(Host) For the long-timers and the newcomers, life on the Champlain Islands has special meaning perhaps because of the water, the weather, the fishing or the farming. VPR’s Neal Charnoff takes a look at an unusual melting pot in part three of our series, “A View from the Islands.”
(Charnoff) There are really two societies that co-exist in Grand Isle county: the year-round inhabitants and the summer tourists and residents. Herb Kestenbaum, visiting from Pennsylvania, neatly sums up the attraction:
(Kestenbaum) “Well, when you live in a metropolitan area like Philadelphia and you get a chance to come out here and look at broad expanses of water, green trees, clean air – what could be better?”
(Charnoff) Donna Larose vacationed in the islands for about 30 years, before becoming a year-round resident of Alburg 13 years ago. She suggests that Island culture is directly tied to its history.
(Larose) “I think one of the unique things about the islands is each one is very different, the dynamics of them. South Hero and Grand Isle are in some ways bedroom communities, they work out of Burlington. And you get up here into Alburg, and there’s not a whole lot of places to go to work. There are things to do, but I find that every island is different, and I think that’s even due to the history of the islands, that at one time you couldn’t guarantee passage from one island to the other. So each island town had to be totally self-sufficient, and somehow the history has never gotten beyond that point. They still try to be to be totally self-sufficient.”
(Charnoff) Kay’s Restaurant is located on the main Alburg strip, and it’s where the locals gather for lunch. Claire Aldridge is a waitress at Kay’s, and a seven-year resident of Isle La Motte. She says the restaurant’s customers reflect the year-rounders of the northern islands.
(Aldridge) “Farming, I think there’s a lot of truckers, and then we have a lot of mechanics, and there’s some electricians and plumbers that do come in.”
(Charnoff) Aldridge says she’d prefer that Island gentrification remains in the southern areas.
(Aldridge) “I mean it’s more heavily populated by people than it is up here. It’s much more rural at this northern end, and I’d like it stay that way.”
(Charnoff) Change in the northern islands might be hard to avoid. Anita Bruley has lived most of her life in Isle La Motte.
(Bruley) ‘Well for one thing the farms are all gone in Isle La Motte. We have no more farms, there’s just open space or else it’s all built up into houses.”
(Charnoff) Irving Blackwell has lived on one of the last remaining Grand Isle farms for 60 years. Blackwell is 91 years old, his wife Alice is 87. Blackwell says the island air and clean living contributed to their longevity.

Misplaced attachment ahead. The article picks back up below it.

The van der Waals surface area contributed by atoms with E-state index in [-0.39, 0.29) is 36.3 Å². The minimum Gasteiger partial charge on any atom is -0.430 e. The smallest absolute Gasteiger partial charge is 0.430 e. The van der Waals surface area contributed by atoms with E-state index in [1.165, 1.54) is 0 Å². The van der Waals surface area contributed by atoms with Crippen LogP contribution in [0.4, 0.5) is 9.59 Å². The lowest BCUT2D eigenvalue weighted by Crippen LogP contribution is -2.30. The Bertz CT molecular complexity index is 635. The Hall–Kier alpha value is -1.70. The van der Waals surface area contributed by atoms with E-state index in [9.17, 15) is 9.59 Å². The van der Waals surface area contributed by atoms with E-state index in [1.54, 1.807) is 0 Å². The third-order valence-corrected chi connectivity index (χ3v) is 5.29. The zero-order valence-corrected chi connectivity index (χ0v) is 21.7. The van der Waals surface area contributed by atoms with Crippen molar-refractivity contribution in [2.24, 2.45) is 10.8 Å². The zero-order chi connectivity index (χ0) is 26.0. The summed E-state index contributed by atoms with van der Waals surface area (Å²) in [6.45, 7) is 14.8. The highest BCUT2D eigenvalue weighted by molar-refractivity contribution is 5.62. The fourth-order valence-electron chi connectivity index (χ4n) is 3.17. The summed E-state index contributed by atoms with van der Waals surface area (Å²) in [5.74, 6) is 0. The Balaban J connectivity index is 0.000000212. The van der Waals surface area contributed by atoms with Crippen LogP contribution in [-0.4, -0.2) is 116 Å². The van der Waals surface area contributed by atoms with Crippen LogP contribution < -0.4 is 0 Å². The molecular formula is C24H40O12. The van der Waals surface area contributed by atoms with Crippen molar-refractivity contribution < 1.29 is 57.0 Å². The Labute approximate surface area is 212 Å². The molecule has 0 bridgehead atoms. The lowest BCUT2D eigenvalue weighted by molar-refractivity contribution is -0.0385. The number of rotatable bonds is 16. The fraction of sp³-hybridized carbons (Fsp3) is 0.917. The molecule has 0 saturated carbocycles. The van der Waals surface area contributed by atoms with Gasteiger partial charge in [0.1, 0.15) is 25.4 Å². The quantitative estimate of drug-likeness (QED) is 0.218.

(Iriving Blackwell) “Special grass we eat!”
(Charnoff) Alice Blackwell says that age hasn’t slowed down their enjoyment of recreation.
(Alice Blackwell) “Oh sure, we were fishing last week. Although there was no luck, since we have so many weeds in the lake now, it’s really hampered fishing a lot.”
(Charnoff) Despite the weeds, recreation is one of the Islands’ main attractions. Flat roads and spectacular scenery have made the islands a prime destination for bicyclists. Beachgoers and windsurfers flock to the Sandbar beaches in South Hero. And in the winter, the surface of the lake is dotted by ice fisherman and their shanties.
Bill Champagne is a Grand Isle business owner and fisherman. He says that besides the geography, the weather extremes are unique to island life in Vermont.
(Champagne) “Of course we get a lot of wind in Grand Isle County. It might not be blowing at all in Burlington but come up here and it’s 25-mile an hour winds. And it’s funny if you here the forecast of a nine-mile an hour wind in the Burlington area and it’s blowing up here and you got three foot chops on the lakes. So the weather transition is huge coming across that causeway into South Hero, into the Islands. And say on a summer day, it’s 95 in Colchester-Burlington area and coming into the Islands it cools down because of the lake effect.”
(Charnoff) Geese are among the wildlife that share the island with the humans. There are also the usual assortment of cows and goats, but the influence of the water is always present. Gulls glide through the sky. And on the ground, frogs are so prolific a special fence prevents them from hopping into the busy human traffic on Route 2.
For Vermont Public Radio, I’m Neal Charnoff.